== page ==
That finding becomes even more problematic when viewed alongside the fact that most respondents believe the pandemic has made domestic violence more likely. They also believe the pandemic has made it harder for people experiencing domestic violence to reach out for help. While two-thirds of Californians say the police would be a helpful resource if they were assaulted by a spouse or intimate partner, nearly half of Black adults say police would make the situation worse or wouldn’t call them to begin with.
The perception that racism is on the rise is not limited to Black respondents: A majority of Californians say racism has increased in the last few years and that systems in our society are set up to give white people more opportunity.
The good news: Californians care about each other.
While most of the survey results point to a troubling divide in the social fabric of the state, we can more optimistically report that Californians are building consensus around some social issues that have previously taken generations to reach public awareness.
More than 90 percent of them agreed that domestic violence is a serious societal issue and view it in increasingly broader terms, such as emotional abuse, threats, and verbal assault. This is a notable evolution from the misconception that domestic violence is a private, closed-door issue within families experiencing personal hardship. In fact, more than two-thirds of Californians now view domestic violence as more of a public issue than a private one.
The other promising trend is that Californians not only understand the severity of domestic violence with more clarity, but are open to alternatives to jail for those who perpetrate it, a position that transcends political party ideology.
“The way the current system is set up, there's really only one response, right? There's call the police. Then that leads to jail and prison and more state violence,” said Sybil Grant of PolicyLink, an Oakland-based organization focused on advancing racial and economic equity. “That doesn't actually put people on the trajectory to address the underlying healing needs.”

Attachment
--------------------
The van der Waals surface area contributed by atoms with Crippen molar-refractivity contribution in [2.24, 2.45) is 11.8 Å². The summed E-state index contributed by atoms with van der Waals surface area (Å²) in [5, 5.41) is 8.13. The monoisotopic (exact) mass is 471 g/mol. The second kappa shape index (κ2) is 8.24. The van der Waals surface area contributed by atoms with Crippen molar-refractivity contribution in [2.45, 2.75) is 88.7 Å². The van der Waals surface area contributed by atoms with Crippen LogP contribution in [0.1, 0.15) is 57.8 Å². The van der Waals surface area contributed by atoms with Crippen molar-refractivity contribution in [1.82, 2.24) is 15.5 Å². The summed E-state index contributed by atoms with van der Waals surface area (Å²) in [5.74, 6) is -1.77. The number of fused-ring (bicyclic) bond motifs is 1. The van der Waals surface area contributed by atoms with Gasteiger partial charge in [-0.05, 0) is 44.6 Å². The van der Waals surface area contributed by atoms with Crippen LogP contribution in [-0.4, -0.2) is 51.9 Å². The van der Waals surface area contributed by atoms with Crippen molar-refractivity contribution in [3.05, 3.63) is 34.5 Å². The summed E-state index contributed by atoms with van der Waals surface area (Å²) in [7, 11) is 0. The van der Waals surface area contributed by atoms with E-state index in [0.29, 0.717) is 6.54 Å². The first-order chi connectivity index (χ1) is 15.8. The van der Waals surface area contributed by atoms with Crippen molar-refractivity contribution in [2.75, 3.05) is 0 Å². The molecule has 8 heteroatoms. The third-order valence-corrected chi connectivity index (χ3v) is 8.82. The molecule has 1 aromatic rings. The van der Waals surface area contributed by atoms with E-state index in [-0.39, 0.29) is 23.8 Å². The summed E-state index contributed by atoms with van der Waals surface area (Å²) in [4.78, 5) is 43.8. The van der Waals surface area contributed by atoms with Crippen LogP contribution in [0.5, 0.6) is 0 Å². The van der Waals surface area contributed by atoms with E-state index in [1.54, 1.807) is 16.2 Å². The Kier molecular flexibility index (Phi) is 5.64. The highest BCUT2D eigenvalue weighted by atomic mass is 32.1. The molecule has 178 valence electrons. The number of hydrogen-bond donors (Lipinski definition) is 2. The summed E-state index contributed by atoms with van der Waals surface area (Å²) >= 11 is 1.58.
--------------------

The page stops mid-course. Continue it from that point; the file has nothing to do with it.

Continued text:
While 8 in 10 agree that counseling, supervision, and restitution could be better solutions than jail time for perpetrators, Californians also favor new strategies to help the victims of domestic violence. About 90 percent support childcare, food, and housing assistance, as well as paid leave from work, which aligns closely with what survivors of domestic violence themselves report needing to feel supported: having a safe place to live, a steady job, and financial stability. This means that Californians are strongly in favor of policies that survivors themselves believe would be helpful.
“We are encouraged that state residents see domestic violence as a public health issue,” Chang said. “New approaches to preventing it hinge on understanding that domestic violence is an intergenerational problem that impacts health and requires both personal healing and systemic change.”
The coronavirus has introduced new challenges to our lives, but it also exposed much of what was already there: a pattern of deep inequality, where the most vulnerable communities experience the worst of a far-reaching phenomenon, such as a pandemic.
This pattern of inequity is at the heart of our work and funding priorities moving forward. It is only by tackling it head-on that we can fulfill our goal to make California the healthiest state and end domestic violence. We are committed to reducing economic inequality, preventing domestic violence and childhood exposure to it, and ensuring public and private systems are responsive to the needs of their communities.
*Note, interviews for this piece were conducted separately from the PerryUndem survey, with subjects who relayed experiences aligned with broader survey findings.